An easy way to manage your furniture budget is to include it on your original design board. Add your furnishings, change their colors, choose a different style. Put down layer after layer after layer until it looks right. Don’t do what most people do: Get frustrated and just throw any ol’ thing into the room.
Bonus tip: Your design board is the place to get experimental! Try big, bold designs and furniture choices to see what works.
There’s a Purpose Behind Every Choice
As a DIYer, there has to be a purpose behind everything that you do. If I invite you into my home outside of Chicago and you ask me why I painted one wall blue and one wall gold, I’ll tell you that it’s in honor of my college alma mater. Every design element needs to have a story and a connection, and the most important connection is with the people living in your home. Your family should be involved in all of the steps to remodeling a house. Make conscious design choices that please you and your loved ones. In the end, designing a room is nothing more than telling a story, and nobody wants to tell an incomplete story.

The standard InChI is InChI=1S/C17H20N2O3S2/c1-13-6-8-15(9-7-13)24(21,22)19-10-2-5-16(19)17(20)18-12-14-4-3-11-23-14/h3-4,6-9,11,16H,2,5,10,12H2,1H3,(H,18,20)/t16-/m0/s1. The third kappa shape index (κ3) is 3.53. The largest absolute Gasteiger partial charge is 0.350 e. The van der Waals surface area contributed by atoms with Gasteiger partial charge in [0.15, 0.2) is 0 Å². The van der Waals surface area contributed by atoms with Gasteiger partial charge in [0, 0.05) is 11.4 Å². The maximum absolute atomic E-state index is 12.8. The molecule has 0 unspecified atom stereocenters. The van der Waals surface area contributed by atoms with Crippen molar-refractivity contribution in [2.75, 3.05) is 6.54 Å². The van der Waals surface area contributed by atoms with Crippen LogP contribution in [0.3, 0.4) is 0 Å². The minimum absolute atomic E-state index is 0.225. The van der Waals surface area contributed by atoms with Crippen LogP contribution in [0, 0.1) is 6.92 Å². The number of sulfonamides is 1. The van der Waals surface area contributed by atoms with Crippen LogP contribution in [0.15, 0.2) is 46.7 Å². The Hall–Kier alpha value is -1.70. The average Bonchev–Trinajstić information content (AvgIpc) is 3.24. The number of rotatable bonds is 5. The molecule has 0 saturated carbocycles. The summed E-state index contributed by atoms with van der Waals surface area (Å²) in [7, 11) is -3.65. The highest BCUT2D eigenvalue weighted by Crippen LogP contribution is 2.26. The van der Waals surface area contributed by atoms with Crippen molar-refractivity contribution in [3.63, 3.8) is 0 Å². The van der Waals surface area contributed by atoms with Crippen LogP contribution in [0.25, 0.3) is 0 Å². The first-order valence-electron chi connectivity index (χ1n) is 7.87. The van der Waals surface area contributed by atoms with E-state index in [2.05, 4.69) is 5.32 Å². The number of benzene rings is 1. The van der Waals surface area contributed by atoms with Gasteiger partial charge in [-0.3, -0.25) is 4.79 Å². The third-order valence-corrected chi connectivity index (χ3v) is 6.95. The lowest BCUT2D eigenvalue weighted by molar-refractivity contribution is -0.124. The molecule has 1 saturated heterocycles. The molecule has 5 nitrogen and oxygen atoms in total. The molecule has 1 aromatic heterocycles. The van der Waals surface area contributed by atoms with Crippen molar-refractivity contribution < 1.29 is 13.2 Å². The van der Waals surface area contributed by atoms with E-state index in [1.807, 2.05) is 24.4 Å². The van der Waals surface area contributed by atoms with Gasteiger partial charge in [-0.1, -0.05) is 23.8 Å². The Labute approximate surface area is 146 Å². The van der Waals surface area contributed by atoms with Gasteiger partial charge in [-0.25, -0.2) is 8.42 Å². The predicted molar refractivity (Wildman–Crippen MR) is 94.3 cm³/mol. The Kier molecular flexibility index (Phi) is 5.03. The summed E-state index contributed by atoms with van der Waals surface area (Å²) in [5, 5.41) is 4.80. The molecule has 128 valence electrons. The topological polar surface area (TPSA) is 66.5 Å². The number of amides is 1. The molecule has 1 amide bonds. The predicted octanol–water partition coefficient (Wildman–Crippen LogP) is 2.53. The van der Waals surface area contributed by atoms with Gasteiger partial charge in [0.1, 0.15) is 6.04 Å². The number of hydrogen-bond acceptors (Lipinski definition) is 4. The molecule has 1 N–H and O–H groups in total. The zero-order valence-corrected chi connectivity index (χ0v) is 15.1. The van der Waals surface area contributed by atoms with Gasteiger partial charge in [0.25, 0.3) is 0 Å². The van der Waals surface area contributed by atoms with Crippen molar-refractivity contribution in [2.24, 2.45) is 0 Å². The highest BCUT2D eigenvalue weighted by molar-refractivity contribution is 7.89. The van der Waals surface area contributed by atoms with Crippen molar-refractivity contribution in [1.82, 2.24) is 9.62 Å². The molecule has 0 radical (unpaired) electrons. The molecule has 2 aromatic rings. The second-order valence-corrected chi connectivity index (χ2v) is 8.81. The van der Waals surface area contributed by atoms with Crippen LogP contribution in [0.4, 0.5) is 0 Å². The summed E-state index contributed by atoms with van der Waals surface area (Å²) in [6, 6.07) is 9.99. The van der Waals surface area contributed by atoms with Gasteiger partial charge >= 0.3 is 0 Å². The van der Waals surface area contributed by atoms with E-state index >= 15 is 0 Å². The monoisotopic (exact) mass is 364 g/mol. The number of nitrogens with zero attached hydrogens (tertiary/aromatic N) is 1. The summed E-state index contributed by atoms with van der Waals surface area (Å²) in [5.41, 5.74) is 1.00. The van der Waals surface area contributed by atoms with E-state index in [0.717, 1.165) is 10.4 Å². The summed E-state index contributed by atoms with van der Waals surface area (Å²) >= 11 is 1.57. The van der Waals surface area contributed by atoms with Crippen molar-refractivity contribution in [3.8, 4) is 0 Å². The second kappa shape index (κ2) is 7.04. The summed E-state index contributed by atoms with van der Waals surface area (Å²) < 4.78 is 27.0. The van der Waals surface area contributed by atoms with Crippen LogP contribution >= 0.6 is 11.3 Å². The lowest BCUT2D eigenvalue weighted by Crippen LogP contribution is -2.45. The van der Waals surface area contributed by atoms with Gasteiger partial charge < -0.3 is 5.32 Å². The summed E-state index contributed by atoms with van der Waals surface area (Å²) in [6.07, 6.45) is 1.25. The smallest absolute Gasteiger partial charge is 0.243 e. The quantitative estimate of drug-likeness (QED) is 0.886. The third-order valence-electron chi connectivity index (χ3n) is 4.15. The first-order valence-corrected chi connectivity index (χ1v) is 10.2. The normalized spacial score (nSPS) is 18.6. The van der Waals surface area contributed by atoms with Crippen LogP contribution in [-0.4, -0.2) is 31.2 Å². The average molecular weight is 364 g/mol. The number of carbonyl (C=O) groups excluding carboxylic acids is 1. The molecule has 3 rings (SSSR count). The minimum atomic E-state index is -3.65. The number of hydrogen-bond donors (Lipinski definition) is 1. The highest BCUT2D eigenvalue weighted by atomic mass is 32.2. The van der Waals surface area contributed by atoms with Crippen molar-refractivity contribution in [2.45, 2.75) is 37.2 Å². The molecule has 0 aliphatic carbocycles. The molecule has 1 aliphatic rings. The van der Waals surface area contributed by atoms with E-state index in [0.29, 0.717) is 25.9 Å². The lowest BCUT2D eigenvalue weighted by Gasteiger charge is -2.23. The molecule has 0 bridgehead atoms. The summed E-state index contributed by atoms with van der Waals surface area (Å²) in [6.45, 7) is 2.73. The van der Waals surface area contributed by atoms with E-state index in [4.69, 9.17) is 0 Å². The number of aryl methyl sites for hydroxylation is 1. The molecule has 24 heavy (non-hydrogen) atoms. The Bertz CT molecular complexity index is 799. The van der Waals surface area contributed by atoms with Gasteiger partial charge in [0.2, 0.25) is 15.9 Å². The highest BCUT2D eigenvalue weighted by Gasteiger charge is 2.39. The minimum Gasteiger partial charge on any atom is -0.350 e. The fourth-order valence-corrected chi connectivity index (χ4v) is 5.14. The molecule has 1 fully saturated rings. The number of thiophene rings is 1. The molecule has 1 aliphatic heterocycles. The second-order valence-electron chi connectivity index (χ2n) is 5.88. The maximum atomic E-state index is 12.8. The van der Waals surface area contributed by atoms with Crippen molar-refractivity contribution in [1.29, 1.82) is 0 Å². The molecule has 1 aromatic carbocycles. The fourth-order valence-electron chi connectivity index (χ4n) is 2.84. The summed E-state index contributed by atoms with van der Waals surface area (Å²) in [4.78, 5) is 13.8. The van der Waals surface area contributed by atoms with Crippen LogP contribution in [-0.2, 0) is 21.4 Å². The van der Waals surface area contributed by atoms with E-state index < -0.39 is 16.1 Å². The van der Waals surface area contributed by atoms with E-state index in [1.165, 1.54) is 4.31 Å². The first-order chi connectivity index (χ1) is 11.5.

- Stick to your budget. Give your designer or contractor a list of the 10 things you want and say, “this is what I need, and this is what I can afford. Can you do it? I’m not willing to compromise on these things.”
- Set a timeline. Be realistic and make sure you stick to your schedule.
- Don’t let your contractor make changes without your approval. Let the people working for you know that all decisions must go through you or your partner first.
- Make sure your family is happy. You’re not the only one who has to live with your choices. Everybody should be on board with this project.
- Make sure you’re getting at least weekly updates. Tell your contractor what you expect of them from the start, and hold them accountable.